Over half of the 22 million cases of sleep apnea diagnosed yearly are men. However, this doesn’t mean women aren’t affected by serious sleep disorders. It causes your breathing to become shallow or stop altogether during sleep.
Recent evidence suggests that women are more likely to suffer from sleep apnea than was previously thought. According to the Society for Women’s Health Research, one in five women suffers from sleep apnea. Nine out of 10 women are unaware that they have sleep apnea, which can lead to serious health problems.
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What the Sleep Apnea Differences between Men and Women
Obstructive sleep apnea, the most severe and dangerous sleep disorder, is experienced differently by men and women. This was something that was only recently understood. Christine Won, M.D., Director of the Women’s Sleep Health Program, Yale Medicine New Haven, Connecticut, conducted a 2020 study in SLEEP. She found that two main factors contribute to obstructive sleeping apnea.
Females are more likely to experience sleep apnea in REM sleep than in NREM sleep. REM refers to “rapid eye movement,” a dream-like state of rest during which more brain energy has been used. NREM, or “non-rapid eye movement,” occurs before REM and is a shorter sleep that consists of three stages. Dr. Won says that REM sleep accounts for about 20% of our total sleep time, which may lead to fewer apneas in women at night. “But in REM sleep, the apneas are more severe and last longer, which can lead to significant drops in oxygen levels.
Some women are more susceptible to upper-airway resistance syndrome. This disorder is less severe than sleep disorders like sleep apnea, but it can be disruptive. She says that although women with this disorder still experience snoring and collapsible breathing, they don’t have frank or complete apneas. They also do not suffer from oxygen drop. Sleep fragmentation and awakenings can still be caused by airway resistance.
Dr. Won also notes another difference. Women are more likely to experience sleep disruptions and apnea than men.
Why OSA is underdiagnosed in women compared to men
Dr. Won believes that women with sleep apnea are more likely to be diagnosed than men due to how the disease has been defined.
Dr. Won states that obstructive sleep apnea can be diagnosed if there are more than five events per hour. Dr. Won says that although women are less likely to experience sleep apnea in NREM sleep than men, they have as many events per hour during REM sleep as men. This makes it harder to diagnose.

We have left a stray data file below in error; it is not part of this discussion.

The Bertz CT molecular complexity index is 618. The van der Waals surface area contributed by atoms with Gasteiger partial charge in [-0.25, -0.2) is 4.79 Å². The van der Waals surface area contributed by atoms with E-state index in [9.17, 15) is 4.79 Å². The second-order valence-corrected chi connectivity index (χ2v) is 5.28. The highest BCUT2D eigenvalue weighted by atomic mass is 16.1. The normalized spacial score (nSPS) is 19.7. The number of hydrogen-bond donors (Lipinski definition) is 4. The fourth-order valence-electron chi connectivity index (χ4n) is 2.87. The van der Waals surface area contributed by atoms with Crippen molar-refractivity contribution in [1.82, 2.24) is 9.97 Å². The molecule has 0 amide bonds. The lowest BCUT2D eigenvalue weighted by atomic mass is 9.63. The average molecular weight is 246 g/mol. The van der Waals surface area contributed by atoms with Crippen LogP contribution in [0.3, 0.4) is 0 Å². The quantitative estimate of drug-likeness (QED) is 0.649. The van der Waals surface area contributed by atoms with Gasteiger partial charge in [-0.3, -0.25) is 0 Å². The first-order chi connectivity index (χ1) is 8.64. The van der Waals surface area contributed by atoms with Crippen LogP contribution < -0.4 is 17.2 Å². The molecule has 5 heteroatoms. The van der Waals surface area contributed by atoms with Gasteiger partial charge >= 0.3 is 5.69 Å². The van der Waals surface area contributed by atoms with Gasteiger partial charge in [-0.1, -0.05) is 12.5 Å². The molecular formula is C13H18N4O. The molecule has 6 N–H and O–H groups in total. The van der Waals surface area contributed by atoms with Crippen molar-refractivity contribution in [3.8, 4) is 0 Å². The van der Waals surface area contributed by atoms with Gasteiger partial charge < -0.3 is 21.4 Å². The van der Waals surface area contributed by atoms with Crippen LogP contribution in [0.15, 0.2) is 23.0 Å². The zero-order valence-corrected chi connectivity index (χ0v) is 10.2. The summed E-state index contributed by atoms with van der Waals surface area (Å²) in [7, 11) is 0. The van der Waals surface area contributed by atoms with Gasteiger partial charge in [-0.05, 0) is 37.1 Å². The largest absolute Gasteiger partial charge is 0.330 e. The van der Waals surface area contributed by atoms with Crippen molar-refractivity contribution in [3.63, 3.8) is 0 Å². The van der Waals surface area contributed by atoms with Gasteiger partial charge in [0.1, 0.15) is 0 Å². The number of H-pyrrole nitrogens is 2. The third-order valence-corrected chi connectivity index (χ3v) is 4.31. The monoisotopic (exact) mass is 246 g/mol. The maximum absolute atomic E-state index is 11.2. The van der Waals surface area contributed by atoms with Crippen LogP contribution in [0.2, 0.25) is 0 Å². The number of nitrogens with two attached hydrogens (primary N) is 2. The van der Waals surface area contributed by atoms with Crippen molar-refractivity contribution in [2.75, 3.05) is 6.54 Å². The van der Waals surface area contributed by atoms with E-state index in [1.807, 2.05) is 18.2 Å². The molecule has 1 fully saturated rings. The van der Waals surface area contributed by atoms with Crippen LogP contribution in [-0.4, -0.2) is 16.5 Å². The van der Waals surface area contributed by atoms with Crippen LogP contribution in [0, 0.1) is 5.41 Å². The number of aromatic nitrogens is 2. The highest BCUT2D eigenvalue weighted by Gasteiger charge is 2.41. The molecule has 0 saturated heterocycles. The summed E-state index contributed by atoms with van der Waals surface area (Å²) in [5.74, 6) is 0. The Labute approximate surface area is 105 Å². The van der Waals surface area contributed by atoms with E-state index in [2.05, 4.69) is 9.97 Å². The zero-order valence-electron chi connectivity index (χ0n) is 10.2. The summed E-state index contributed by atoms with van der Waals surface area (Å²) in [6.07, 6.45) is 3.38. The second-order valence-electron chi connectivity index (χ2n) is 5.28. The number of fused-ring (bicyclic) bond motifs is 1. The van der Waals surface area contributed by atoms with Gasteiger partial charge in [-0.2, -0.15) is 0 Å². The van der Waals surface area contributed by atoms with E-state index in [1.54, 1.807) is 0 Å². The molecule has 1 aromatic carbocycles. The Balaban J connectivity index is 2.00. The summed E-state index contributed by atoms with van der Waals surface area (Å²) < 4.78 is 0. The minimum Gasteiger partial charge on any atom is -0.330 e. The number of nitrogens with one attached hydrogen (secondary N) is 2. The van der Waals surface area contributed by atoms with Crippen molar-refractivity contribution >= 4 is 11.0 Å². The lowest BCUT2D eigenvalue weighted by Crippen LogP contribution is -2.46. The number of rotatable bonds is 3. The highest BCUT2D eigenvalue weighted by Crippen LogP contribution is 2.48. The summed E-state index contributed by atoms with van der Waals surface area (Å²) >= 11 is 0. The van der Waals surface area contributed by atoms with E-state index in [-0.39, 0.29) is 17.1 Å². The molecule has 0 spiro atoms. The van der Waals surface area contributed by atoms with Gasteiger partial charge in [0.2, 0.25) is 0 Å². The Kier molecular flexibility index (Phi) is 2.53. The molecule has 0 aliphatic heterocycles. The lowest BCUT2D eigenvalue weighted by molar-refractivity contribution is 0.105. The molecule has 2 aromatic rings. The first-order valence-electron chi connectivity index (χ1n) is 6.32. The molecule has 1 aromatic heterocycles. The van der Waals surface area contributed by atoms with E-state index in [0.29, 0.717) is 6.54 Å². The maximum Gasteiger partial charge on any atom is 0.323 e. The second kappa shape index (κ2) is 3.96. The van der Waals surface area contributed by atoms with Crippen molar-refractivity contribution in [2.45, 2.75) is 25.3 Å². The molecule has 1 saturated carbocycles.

It is known that sleep apnea in REM sleep is a risk factor for people with cardiovascular disease. Dr. Won says that the current method of diagnosing OSA in women may not be able to detect real disease.
Women are also more likely to end their sleep apnea by waking up from sleep. Dr. Won states that oxygen drop symptoms associated with sleep apnea might be less well-known or more severe in women. Therefore, sleep apnea is less commonly recognized in women.
These sleep apnea-related sleep disturbances may be important mediators of cardiovascular disease. It may be difficult to diagnose an infection in her if you don’t catch or count these sleep disturbances when analyzing a woman (like many home tests for sleep apnea).
How underdiagnosis impacts women’s Health
Obstructive sleep disorder apnea can be more easily missed in women than men. This can have serious consequences for women’s Health. Recent research has shown that hypertension and other cardiovascular diseases can be linked to sleep apnea in REM sleep.
“Consequently, although women may experience fewer sleep apnea episodes throughout their sleep, they seem to have as many REM sleep apnea activities during REM sleep. This means that women could be just as vulnerable to the ill effects of sleep apnea.
Sleep apnea may increase your risk of developing asthma, atrial fibrillation, and cancers, as well as cognitive and behavioral disorders, diseases of the heart (heart attack and heart failure, stroke, high blood pressure, and stroke), eye conditions, metabolic conditions, and even pregnancy complications.
Sleep Apnea Risk Factors in Women
Obesity can be a strong risk factor for OSA in men and women. Dr. Won also notes that OSA results from hormonal status in women, so they tend to develop it later. She says that women are at greater risk for sleep apnea after menopause. “Female hormones might protect women against NREM sleep apnea, which is more common in men.”
Signs and symptoms of sleep apnea in women
Unsurprisingly, sleep apnea symptoms can look different in men than in women. Although snoring and gasping are the most common symptoms, they can also be seen in women.
Dr. Won states that although women may have the same symptoms as men, they are likelier to experience less of the ‘classic’ symptoms like insomnia, sleep fragmentation, or fatigue.
Contact your doctor immediately if you experience any symptoms of sleep apnea. Your doctor can set up a sleep study and a medical history to diagnose sleep apnea. They might also refer you to a specialist or center for the study.